Feeling guilty seems to be as inherent to parenting as lying is to a politician. A parent who has never felt a single twinge of guilt is as unlikely, and questionable as a baby that never cries. When you give birth to a baby, nobody tells you that you have just signed up to a lifetime of guilt. If it’s not something you’ve done or something you didn’t do, it’s something you think you’ve done. At least a few times, your self-condemnation will be the result of an all-expenses paid guilt trip compliments of someone else.
I’ve dealt with so many petty feelings of guilt, and some bigger ones too. Guilt for not breastfeeding exclusively until my kids were a certain age. Guilt for being a stay at home mother and not contributing financially. Guilt for going back to work and not being at home 24/7. Guilt for getting divorced. Guilt for taking time off work to be with my sick child and the list goes on. I also once dealt with guilt when my son ended up in play therapy – and it turned out the problem was me, I was praising him too much. This resulted in him fearing that I won’t love him if he doesn’t do amazing things to earn that praise! Have you ever? I was now feeling guilty for loving too much. I seriously did NOT see that one coming. By now I have enough guilt to start my own religion!
Why is it that as a parent, guilt is the fixture you will never be devoid of? Seriously, it’s like finding out your mother in law has a twin sister, and the one you know is the nice one. I’m no psychologist, so I’m not going to attempt to delve into a Freudian analysis of the deeper source of our parental guilt, but I reckon one of the main reasons we feel guilty as parents is the built in innate desire to be the best parent you can be, which starts from the day you find out you are pregnant, and ends when you die. Guilt is a way to express that you are a person of good conscience, sympathetic and exhibit a willingness to be a better person. The good thing about guilt is that you have a conscience and you care (so pat yourself on the back for being a loving parent). People who lack feelings of guilt are sociopaths.
While this guilt will be omnipresent in your life as a parent, this means you are a good parent because you care – but don’t let it weigh you down. With the help of a therapist, I’ve learnt some very valuable lessons on how to rationalise and deal with my feelings of guilt. Some tips that have helped me along the way.
How do you plead?
You should only feel guilty if you have done something wrong. Technically. However we feel guilty for what we did, didn’t do or even what we think we did. We gladly accept that all expenses paid guilt trip compliments of your boss, mother, or in-laws. So before you pack your bags, do a little self-check. If what you “coulda/woulda/ shoulda” done was not possible then accept you have done your best and let it go. If you’ve done something that you could have done differently, is there something you can do to remedy the situation? Make amends and move on.
Making a bad thing good
It may take some time and practice, but if you can learn to embrace your mommy guilt, and turn it into a positive experience, it will save you a lifetime of self-doubt. When you feel guilty, you should take out of that the learning experience. If not it’s just self-loathing and that is not good for you, or your family. You need to either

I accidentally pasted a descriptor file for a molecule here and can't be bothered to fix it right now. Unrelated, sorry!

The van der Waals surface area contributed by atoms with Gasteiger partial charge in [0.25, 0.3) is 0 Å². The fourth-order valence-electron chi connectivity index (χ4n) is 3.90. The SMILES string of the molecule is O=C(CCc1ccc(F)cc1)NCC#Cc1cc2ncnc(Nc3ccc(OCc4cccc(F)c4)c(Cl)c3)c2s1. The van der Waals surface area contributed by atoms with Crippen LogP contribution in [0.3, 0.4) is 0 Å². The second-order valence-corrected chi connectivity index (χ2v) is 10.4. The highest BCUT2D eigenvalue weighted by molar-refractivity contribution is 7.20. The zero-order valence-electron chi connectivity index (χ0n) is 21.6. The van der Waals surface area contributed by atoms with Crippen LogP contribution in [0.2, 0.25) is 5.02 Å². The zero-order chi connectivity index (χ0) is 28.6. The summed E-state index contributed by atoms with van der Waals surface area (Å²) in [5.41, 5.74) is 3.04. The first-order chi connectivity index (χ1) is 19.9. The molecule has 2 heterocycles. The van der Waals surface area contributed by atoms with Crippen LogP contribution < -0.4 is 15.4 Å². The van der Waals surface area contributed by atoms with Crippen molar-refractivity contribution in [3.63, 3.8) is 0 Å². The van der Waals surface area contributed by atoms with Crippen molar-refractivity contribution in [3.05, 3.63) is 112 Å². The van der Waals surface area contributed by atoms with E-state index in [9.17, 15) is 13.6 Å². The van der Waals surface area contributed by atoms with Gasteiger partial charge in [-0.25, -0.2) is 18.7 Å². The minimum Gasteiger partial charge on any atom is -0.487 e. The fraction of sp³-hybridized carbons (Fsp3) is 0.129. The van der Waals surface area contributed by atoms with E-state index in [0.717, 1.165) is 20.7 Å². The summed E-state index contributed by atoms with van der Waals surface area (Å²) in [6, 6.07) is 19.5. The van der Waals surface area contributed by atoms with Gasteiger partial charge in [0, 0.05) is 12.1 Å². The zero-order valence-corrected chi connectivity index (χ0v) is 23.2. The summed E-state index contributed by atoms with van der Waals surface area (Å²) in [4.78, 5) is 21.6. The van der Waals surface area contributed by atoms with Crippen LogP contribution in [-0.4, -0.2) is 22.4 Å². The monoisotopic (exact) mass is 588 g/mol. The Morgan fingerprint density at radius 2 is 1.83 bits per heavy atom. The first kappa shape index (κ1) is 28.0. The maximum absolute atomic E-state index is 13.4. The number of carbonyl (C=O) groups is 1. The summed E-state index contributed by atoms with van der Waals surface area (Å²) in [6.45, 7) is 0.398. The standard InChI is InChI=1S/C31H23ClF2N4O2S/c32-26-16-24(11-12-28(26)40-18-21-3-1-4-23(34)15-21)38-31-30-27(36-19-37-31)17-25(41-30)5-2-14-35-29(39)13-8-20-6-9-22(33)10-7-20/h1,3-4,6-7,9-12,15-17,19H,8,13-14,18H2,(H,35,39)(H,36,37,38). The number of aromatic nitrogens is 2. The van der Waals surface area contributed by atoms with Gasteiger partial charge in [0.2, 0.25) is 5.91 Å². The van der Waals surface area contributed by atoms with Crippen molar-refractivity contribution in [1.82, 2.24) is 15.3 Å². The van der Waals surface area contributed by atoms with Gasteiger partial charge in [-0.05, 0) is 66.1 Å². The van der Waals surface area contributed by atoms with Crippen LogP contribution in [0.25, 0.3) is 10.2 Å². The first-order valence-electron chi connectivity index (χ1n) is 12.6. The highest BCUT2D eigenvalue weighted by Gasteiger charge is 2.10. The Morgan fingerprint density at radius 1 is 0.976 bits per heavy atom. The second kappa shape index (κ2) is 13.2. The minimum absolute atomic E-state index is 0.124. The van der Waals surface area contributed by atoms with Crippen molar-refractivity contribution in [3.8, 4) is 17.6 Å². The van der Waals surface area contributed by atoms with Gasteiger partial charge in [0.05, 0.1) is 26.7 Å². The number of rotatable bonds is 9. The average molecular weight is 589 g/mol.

• Accept you did your best, in which case there is nothing to feel guilty about
• Realise you could have done things differently, and resolve to do that next time
• Don’t forget to give yourself credit for the stuff you do well.
One of the biggest guilt trips mothers face is not breastfeeding. For some reason women feel extremely guilty for this, but the fact is breastfeeding does not work for all families for many reasons. I’ll be honest, this is not really something I felt massively guilty about – but so many of my friends have, and I’m going to go there. Yes we know, breast is best. In an ideal world. But it’s not always possible, and for that reason, if you have not done anything wrong then stop it. A happy healthy mother who formula feeds, is not worse than an unhappy mother who breastfeeds. I had to stop breastfeeding as I needed to go on medication which was not suitable for breastfeeding. I realised that I had done the best I could here, because if I was not well and healthy, then frankly boobs or no boobs, this would be suboptimal for my baby.
Going back to work
You may feel guilty because you have to go back to work. That’s silly. Or, if you are like me, you may feel guilty because you want to go back to work (women don’t often admit to this for some reason). Did I do something wrong by going back to work- and wanting to? No. have I made mistakes as a working mom? Yes, most definitely. So my way of dealing with this was to separate my unwarranted guilt from the remorse I felt when doing things wrong. Even in those instances, the guilt is relatively short-lived when you remedy your mistakes quickly.
Far from perfect
We all make mistakes as parents, but its how we handle them that counts. We’ve all yelled at our toddler in frustration, resorted to TV as a babysitter or ordered take-out for dinner. If you are a working parent, you will no doubt have felt guilty for not spending enough time with your kids. I live by the “make up for it” mantra. Extend story time at bedtime if you’ve let them watch too much TV. Make a date for family time if you’ve had to work late. Serve extra veggies the following day if you’ve done a drive-through dinner. If you’re stressed and lose your temper, apologise. I feel very strongly about admitting my mistakes to my children, so they learn that we all make mistakes and that’s ok.